Feed on

Franz Kafka is such a beautiful writer, and does such a phenomenal job of remaining distant whilst talking about such an emotionally deep situation. Before reading this short story I had never heard of professional/artistic fasting, I had only ever heard of spiritual and religious fasting and then on the complete other end of the spectrum, eating disorder centered fasting. I was a bit confused about the time period that this artistic fasting was popular during, and I couldn’t figure it out just by reading. I thought the concept was fascinating, a professional faster. There was a section that really stuck with me on the second page, when the author was talking about how easy it actually was to fast, and how no one believed him when he would vocalize this.

I personally struggled with an eating disorder for a little over a year, and can attest to the fact that not eating is very, very easy. There is no science to it, it is not some grand feat that should be admired, it requires zero self control. To be completely honest, I feel like it requires an immense loss of control to be able to starve yourself for prolonged periods of time. As can be seen in this piece, the hardships start when it is required for one to start eating again. It becomes a mental game. How far can I go? How much can I cut back? What exactly are my bodies limits? For me, and it seems for this hunger artist, it was thrilling, orgasmic even to push the limits of our very existence. It is like an internal battle with yourself, a divide between the physical and the mental and they are battling to see whose will is stronger.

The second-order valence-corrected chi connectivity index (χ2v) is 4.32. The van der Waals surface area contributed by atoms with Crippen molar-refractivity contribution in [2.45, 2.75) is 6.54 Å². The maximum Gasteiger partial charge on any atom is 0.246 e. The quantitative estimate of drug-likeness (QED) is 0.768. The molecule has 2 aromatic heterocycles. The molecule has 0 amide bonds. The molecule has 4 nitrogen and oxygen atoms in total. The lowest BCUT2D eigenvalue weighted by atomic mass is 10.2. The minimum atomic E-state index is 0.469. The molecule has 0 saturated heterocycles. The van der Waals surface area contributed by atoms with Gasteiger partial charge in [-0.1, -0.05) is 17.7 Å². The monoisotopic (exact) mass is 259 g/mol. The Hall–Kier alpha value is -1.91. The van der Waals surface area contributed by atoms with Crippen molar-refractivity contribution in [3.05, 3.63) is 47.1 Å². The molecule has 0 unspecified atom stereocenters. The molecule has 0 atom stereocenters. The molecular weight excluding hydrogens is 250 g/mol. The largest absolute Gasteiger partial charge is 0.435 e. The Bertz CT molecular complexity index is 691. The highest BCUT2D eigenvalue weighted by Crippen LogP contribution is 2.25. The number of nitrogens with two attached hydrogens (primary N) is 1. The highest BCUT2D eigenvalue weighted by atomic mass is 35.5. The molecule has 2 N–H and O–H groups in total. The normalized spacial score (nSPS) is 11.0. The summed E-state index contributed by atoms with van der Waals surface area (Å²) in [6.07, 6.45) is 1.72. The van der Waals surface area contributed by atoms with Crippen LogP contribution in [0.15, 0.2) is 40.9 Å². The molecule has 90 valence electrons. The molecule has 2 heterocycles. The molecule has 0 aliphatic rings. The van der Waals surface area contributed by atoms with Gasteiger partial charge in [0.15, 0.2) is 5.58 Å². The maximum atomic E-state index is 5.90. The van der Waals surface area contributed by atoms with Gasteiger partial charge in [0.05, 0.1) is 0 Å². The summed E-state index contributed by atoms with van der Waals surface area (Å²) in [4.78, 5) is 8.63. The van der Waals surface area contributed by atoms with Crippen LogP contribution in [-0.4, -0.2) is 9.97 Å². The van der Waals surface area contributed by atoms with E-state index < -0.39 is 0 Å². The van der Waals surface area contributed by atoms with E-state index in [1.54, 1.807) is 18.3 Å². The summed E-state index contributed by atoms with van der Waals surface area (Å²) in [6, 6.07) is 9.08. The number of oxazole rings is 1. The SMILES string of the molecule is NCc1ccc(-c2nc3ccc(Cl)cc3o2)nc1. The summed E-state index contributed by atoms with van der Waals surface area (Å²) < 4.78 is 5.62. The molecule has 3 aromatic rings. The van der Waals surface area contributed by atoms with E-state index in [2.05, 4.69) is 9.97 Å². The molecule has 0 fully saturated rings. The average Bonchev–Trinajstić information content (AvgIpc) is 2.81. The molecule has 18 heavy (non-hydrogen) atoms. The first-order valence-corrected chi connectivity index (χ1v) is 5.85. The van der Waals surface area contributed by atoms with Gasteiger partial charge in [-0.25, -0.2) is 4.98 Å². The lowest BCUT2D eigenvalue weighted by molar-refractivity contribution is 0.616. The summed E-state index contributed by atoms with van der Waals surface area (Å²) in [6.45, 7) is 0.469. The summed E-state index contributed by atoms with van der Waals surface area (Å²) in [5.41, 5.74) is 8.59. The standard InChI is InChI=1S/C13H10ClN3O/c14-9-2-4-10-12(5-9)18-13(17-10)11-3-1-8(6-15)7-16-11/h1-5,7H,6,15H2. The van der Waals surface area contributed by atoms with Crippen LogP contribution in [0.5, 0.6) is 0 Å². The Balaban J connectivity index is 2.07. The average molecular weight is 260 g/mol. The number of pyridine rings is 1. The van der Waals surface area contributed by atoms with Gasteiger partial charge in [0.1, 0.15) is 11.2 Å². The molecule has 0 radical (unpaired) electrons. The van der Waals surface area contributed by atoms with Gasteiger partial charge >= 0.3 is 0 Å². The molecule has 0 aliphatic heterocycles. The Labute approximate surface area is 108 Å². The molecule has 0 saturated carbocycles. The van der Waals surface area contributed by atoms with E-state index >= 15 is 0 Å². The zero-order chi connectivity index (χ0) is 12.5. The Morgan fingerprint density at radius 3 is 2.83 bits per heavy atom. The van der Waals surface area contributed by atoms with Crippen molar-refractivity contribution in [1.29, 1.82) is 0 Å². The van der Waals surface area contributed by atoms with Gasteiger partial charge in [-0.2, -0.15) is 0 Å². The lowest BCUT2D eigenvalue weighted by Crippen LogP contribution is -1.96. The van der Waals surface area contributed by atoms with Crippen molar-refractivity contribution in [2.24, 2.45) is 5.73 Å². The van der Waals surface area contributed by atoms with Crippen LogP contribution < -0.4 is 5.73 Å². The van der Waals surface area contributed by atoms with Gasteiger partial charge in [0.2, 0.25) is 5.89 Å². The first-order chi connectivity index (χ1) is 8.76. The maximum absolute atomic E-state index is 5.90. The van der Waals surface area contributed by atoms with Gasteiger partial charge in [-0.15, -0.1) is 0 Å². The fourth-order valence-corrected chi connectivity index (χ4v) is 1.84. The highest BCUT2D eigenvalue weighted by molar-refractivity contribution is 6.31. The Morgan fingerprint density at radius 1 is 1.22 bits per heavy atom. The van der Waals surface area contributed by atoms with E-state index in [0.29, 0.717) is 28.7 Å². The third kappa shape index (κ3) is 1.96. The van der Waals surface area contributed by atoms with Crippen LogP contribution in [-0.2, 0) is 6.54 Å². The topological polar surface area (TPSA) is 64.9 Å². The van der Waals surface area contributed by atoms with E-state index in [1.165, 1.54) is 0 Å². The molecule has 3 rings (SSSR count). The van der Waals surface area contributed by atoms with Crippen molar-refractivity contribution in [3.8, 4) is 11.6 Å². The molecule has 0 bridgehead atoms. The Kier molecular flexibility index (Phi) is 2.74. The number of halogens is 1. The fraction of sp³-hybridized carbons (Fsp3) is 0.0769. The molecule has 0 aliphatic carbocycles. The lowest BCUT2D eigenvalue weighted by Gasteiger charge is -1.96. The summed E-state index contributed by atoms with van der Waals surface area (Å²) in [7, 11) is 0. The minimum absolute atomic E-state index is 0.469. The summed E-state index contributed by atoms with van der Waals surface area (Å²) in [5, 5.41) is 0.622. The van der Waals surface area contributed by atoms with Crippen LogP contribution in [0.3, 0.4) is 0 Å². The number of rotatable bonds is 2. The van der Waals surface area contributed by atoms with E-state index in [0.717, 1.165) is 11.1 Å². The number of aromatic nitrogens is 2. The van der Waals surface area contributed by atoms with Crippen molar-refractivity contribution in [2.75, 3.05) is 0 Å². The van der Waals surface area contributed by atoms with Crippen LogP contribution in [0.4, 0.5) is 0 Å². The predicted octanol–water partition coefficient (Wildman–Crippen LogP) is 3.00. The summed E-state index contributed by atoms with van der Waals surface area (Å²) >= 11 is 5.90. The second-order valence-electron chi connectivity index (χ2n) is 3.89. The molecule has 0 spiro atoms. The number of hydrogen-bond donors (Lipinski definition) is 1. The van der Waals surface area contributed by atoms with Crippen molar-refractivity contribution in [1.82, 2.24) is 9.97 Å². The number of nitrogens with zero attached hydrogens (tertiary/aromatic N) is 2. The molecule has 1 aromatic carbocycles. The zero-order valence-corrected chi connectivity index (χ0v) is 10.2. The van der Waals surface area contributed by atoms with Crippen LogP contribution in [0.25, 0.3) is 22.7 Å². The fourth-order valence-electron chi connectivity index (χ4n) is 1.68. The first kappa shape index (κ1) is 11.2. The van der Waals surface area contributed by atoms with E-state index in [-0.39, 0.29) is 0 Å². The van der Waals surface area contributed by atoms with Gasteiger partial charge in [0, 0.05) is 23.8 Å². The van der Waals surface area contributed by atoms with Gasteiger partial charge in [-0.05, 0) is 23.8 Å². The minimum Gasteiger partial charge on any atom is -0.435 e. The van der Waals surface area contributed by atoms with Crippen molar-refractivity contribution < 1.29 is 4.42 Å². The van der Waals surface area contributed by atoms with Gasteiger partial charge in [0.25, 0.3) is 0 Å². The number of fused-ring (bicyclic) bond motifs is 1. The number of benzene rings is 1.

I think Franz did an absolutely magnificent job of showing the deadly impacts that this unhealthy pattern of thinking goes. Fasting, in any sense boils down to an eating disorder, no matter the reason to begin in the first place. The mental choice to starve yourself for any amount of time is an eating disorder plain and simple. I think the ending was the most intense part of this story for me. When the hunger artist said no one should admire him because “I have to fast. I can’t help it.” I wanted to absolutely cry. That for me, is what portrayed the message of this piece the most prominently which is that fasting is a psychological war that has been glorified and exploited throughout time. Even the hunger artist himself cannot fathom why people are so fascinated with his fasting, why it is so difficult for them to believe that it is so much simpler than they can comprehend.

Fasting is a very deep, and internal journey, if I can even call it that. It makes you very aware of every part of your being, yet it also eventually makes you numb to every aspect of your being. I think the reason fasting is used as a spiritual tool (typically over shorter periods of time) is because it makes you hyper aware if done properly. The massive danger however stems from people like me who after their first experience with this awareness becomes addicted to that feeling and is scared it will disintegrate once the fasting stops. This mentality can be seen when it is time for the hunger artist to leave his cage and join the feast that was set up in his honor and he doesn’t want to leave… he wants to stay longer, starve longer. He explicitly says “Why stop fasting at this particular moment, after forty days of it? He had held out for a long time, an illimitably long time; why stop now, when he was in his best fasting form, or rather, not quite in his best fasting form? Why should he be cheated of the fame he would get for fasting longer, for being not only the record hunger artist of all time, which presumably he was already, but for beating his own record by a performance beyond human imagination, since he felt that there were no limits to his capacity for fasting?”

This piece shed so much light on a topic that goes so much deeper than people want to address these days. The eating disorders that are talked about seem to be confined to three very small boxes (starving, throwing up, and bingeing) when fasting for various reasons, and to various severities seem to be greatly overlooked. I was so moved, and so impressed by the style of writing, and the portrayal of the message.

Leave a Reply

You must be logged in to post a comment.